NEW YORK (AP) — More than 345,000 children's cups are being recalled due to lead levels that exceed the federal content ban, the U.S. Consumer Product Safety Commission said Thursday.
Soojimus is recalling 8-ounce and 12-ounce models of its Cupkin Double-Walled Stainless Steel Children's Cups — sold in various colors on Amazon and the Cupkin website from 2018 through earlier this year.
Consumers in possession of the recalled Cupkin cups are urged to stop using them immediately and contact Soojimus for a full refund. No illnesses or injuries related to the recall have been reported to date.
According to Cupkin, liquid in the now-recalled cups is "not exposed to lead due to the double walled construction." The exposure to lead can occur if the cup bottoms are mistreated, the brand said.
In a response to the recall on its website, Cupkin noted that it initiated the voluntary recall after receiving consumer feedback and conducting additional testing. Lead was not detected during the products' initial development, the brand added.
"When we initially developed these cups, our manufacturing partner confirmed multiple times that absolutely no lead was used in any part of our production process," Cupkin's message read, adding that the cups were also tested by two separate third-party labs accredited by the CPSC.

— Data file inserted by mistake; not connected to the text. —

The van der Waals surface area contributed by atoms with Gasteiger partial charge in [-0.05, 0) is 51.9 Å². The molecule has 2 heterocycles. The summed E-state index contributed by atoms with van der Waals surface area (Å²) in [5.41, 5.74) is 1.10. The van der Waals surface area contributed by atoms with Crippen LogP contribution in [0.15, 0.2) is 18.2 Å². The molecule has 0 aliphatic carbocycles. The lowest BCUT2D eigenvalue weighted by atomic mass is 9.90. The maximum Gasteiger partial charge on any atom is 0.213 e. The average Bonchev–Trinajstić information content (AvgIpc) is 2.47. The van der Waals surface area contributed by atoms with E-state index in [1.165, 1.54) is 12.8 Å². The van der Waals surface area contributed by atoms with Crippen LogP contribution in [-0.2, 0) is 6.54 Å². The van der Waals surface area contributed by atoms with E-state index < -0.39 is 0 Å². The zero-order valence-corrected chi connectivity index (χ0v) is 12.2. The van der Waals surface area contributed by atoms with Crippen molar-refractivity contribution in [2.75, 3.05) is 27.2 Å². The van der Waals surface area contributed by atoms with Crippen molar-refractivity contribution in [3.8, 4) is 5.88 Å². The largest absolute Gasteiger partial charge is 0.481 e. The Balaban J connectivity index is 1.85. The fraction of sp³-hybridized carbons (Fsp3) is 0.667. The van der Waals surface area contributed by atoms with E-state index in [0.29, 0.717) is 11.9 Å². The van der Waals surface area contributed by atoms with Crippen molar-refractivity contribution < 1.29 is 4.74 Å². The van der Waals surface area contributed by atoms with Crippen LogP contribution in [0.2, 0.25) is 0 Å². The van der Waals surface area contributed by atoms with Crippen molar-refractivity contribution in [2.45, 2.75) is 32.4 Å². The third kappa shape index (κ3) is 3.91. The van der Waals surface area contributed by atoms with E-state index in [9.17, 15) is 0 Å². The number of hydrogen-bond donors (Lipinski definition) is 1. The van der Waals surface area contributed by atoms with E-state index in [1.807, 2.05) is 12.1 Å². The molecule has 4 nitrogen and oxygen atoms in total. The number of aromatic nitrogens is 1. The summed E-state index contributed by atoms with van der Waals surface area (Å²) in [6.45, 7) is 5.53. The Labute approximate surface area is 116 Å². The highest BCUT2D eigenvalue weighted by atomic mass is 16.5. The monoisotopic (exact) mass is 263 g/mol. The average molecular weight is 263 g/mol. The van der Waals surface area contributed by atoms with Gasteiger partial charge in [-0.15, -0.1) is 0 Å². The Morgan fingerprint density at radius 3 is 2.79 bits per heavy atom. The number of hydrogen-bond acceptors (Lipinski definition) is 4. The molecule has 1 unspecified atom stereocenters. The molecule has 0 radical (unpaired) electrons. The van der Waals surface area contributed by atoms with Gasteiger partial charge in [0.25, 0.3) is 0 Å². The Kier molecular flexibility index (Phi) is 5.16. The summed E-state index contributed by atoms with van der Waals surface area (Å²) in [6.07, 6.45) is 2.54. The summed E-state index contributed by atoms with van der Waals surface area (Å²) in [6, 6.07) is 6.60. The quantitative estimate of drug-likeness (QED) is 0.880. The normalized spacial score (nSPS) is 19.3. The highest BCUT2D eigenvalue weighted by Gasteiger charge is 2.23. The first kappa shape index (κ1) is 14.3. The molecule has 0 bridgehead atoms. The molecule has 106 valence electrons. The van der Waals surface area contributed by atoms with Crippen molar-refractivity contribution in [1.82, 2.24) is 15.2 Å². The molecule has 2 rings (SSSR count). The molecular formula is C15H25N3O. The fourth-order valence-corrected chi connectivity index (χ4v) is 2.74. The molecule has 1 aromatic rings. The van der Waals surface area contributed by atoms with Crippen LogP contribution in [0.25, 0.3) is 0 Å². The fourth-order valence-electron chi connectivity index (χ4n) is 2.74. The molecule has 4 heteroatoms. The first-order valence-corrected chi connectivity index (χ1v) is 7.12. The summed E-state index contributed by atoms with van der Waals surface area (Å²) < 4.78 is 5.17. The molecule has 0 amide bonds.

"Learning that our manufacturing partner and not one, but two CPSC-accredited labs let us down is a heavy set back both financially and emotionally," Cupkin continued. "However, no matter the cost...we are going to be as transparent and proactive as possible to resolve this ASAP."
Soojimus and Amazon will be directly contacting all known purchasers of the recalled Cupkin cups, the CPSC said Thursday. To receive a refund, consumers can submit photographs of the cups showing their destruction and fill out a form on Cupkin's website.
"My wife and I have two little girls. As parents, our intentions with the Cupkin cups were to be lead-free from the beginning," Max Kang, one of the co-founders of Cupkin, said in an emailed statement to The Associated Press. "I just want all of our customers to know that we take this very seriously and will rebuild from here."
Kang reiterated that their manufacturer initially confirmed no lead was used in the cups' glass beads, which are placed at the bottom of the products for vacuum sealing. But the manufacturer later admitted fault, he said.
Health officials maintain there is no safe level of lead, which can harm brain development in young children. Kids can be exposed to the metal through bits of old paint, contaminated dust and sometimes drinking water that passes through lead pipes.